Certain roofing products like foam adhesives, one-component foam sealants, and insulation are formulated using blowing agent technologies. Blowing agents provide the final product with specific physical properties such as thermal performance or are necessary to facilitate the application process for the product. A good example of the benefits that blowing agent technologies provide is closed-cell foam insulation. In closed-cell insulation products, the blowing agents are retained within the cell structure to provide increased and long-term thermal performance.

However, different products use various technologies and not all products will be impacted by the restrictions described above. For example, polyisocyanurate insulation is manufactured with pentane (or pentane blends) as its blowing agent. Pentane is a non-ODP, low-GWP substance. Therefore, polyisocyanurate insulation is not impacted by the restrictions and roofing contractors should not expect to see changes in these products as a result of any HFC regulations. (More information on polyisocyanurate insulation products is available at https://www.polyiso.org/page/Low-GWPBlowingAgentSolution.)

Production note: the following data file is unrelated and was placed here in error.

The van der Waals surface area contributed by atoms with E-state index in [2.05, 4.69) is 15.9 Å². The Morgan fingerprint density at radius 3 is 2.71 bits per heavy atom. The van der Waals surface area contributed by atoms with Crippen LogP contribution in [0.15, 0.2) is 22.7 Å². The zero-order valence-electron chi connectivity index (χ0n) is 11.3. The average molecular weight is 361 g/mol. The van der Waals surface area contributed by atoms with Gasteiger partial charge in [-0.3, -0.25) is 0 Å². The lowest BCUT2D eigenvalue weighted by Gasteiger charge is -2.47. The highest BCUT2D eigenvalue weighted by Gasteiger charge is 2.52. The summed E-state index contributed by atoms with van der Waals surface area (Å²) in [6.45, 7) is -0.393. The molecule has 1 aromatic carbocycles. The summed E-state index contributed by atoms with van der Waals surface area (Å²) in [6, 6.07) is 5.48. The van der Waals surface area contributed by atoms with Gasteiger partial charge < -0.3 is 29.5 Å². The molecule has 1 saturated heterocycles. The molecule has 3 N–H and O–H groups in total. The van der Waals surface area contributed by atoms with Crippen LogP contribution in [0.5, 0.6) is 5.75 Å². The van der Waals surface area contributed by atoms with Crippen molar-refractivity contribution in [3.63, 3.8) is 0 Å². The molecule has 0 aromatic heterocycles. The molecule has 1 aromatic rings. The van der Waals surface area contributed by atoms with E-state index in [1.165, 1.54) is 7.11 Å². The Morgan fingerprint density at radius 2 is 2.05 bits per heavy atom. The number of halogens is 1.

Spray polyurethane foam (SPF) roofing insulation is typically manufactured with HFC blends. Most SPF manufacturers have introduced new, low-GWP formulations using HFO technologies in the past several years. Roofing contractors working in states that prohibit the use of HFC-based products will need to be familiar with the available HFO-based SPF products. Similarly, low-rise foam adhesives and other foam products and sealants will be subject to the same restrictions as HFCs. (More information on spray polyurethane foam products is available at https://www.whysprayfoam.org/.)